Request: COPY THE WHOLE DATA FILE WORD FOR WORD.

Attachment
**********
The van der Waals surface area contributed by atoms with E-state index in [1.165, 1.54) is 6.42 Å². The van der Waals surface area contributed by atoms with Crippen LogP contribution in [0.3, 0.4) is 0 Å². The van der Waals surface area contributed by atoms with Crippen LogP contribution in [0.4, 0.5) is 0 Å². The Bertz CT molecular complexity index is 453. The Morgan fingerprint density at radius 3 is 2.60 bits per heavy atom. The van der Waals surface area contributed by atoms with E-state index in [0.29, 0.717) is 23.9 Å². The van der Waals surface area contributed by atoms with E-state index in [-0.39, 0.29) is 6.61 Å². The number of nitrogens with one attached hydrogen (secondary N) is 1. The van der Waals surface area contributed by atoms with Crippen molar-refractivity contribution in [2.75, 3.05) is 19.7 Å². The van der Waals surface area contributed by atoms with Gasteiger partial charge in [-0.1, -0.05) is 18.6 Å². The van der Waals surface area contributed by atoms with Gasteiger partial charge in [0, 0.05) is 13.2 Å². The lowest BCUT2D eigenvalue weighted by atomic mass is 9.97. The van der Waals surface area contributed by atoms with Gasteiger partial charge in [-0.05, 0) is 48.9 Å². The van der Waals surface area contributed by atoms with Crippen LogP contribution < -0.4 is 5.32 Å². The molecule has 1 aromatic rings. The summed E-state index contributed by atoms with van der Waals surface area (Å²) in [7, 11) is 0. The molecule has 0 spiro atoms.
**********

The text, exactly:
The van der Waals surface area contributed by atoms with E-state index in [1.165, 1.54) is 6.42 Å². The van der Waals surface area contributed by atoms with Crippen LogP contribution in [0.3, 0.4) is 0 Å². The van der Waals surface area contributed by atoms with Crippen LogP contribution in [0.4, 0.5) is 0 Å². The Bertz CT molecular complexity index is 453. The Morgan fingerprint density at radius 3 is 2.60 bits per heavy atom. The van der Waals surface area contributed by atoms with E-state index in [0.29, 0.717) is 23.9 Å². The van der Waals surface area contributed by atoms with E-state index in [-0.39, 0.29) is 6.61 Å². The number of nitrogens with one attached hydrogen (secondary N) is 1. The van der Waals surface area contributed by atoms with Crippen molar-refractivity contribution in [2.75, 3.05) is 19.7 Å². The van der Waals surface area contributed by atoms with Gasteiger partial charge in [-0.1, -0.05) is 18.6 Å². The van der Waals surface area contributed by atoms with Gasteiger partial charge in [0, 0.05) is 13.2 Å². The lowest BCUT2D eigenvalue weighted by atomic mass is 9.97. The van der Waals surface area contributed by atoms with Gasteiger partial charge in [-0.05, 0) is 48.9 Å². The van der Waals surface area contributed by atoms with Crippen LogP contribution < -0.4 is 5.32 Å². The molecule has 1 aromatic rings. The summed E-state index contributed by atoms with van der Waals surface area (Å²) in [7, 11) is 0. The molecule has 0 spiro atoms.